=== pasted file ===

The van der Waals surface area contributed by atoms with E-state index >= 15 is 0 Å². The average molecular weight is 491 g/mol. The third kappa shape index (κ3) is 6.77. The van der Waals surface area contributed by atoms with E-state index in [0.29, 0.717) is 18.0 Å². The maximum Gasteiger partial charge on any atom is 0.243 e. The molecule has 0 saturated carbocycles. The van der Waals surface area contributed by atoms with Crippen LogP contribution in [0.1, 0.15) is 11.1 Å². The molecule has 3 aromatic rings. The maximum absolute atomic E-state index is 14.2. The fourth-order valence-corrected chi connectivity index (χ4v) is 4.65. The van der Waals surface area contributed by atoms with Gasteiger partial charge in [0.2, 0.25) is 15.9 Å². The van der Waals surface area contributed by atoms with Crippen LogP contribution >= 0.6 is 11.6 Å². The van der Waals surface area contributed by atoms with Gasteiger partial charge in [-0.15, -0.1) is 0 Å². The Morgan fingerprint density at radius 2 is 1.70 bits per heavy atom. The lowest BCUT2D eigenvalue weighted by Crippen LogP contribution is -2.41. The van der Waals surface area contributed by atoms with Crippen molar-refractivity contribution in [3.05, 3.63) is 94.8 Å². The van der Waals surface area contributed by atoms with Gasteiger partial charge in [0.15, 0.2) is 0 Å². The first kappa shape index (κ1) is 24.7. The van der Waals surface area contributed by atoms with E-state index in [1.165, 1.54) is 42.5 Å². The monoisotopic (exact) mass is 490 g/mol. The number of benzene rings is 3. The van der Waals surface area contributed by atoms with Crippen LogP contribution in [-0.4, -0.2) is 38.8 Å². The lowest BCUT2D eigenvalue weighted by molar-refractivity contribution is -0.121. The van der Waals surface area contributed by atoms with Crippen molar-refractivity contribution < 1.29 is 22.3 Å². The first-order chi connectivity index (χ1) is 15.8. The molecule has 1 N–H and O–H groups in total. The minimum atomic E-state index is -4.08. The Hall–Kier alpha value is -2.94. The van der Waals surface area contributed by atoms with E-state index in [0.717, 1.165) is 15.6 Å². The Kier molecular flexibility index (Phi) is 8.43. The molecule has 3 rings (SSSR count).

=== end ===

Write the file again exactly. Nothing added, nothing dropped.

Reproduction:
The van der Waals surface area contributed by atoms with E-state index >= 15 is 0 Å². The average molecular weight is 491 g/mol. The third kappa shape index (κ3) is 6.77. The van der Waals surface area contributed by atoms with E-state index in [0.29, 0.717) is 18.0 Å². The maximum Gasteiger partial charge on any atom is 0.243 e. The molecule has 0 saturated carbocycles. The van der Waals surface area contributed by atoms with Crippen LogP contribution in [0.1, 0.15) is 11.1 Å². The molecule has 3 aromatic rings. The maximum absolute atomic E-state index is 14.2. The fourth-order valence-corrected chi connectivity index (χ4v) is 4.65. The van der Waals surface area contributed by atoms with Gasteiger partial charge in [0.2, 0.25) is 15.9 Å². The van der Waals surface area contributed by atoms with Crippen LogP contribution >= 0.6 is 11.6 Å². The van der Waals surface area contributed by atoms with Gasteiger partial charge in [-0.15, -0.1) is 0 Å². The Morgan fingerprint density at radius 2 is 1.70 bits per heavy atom. The lowest BCUT2D eigenvalue weighted by Crippen LogP contribution is -2.41. The van der Waals surface area contributed by atoms with Crippen molar-refractivity contribution in [3.05, 3.63) is 94.8 Å². The van der Waals surface area contributed by atoms with Gasteiger partial charge in [0.15, 0.2) is 0 Å². The first kappa shape index (κ1) is 24.7. The van der Waals surface area contributed by atoms with E-state index in [1.165, 1.54) is 42.5 Å². The monoisotopic (exact) mass is 490 g/mol. The number of benzene rings is 3. The van der Waals surface area contributed by atoms with Crippen LogP contribution in [-0.4, -0.2) is 38.8 Å². The lowest BCUT2D eigenvalue weighted by molar-refractivity contribution is -0.121. The van der Waals surface area contributed by atoms with Crippen molar-refractivity contribution < 1.29 is 22.3 Å². The first-order chi connectivity index (χ1) is 15.8. The molecule has 1 N–H and O–H groups in total. The minimum atomic E-state index is -4.08. The Hall–Kier alpha value is -2.94. The van der Waals surface area contributed by atoms with E-state index in [0.717, 1.165) is 15.6 Å². The Kier molecular flexibility index (Phi) is 8.43. The molecule has 3 rings (SSSR count).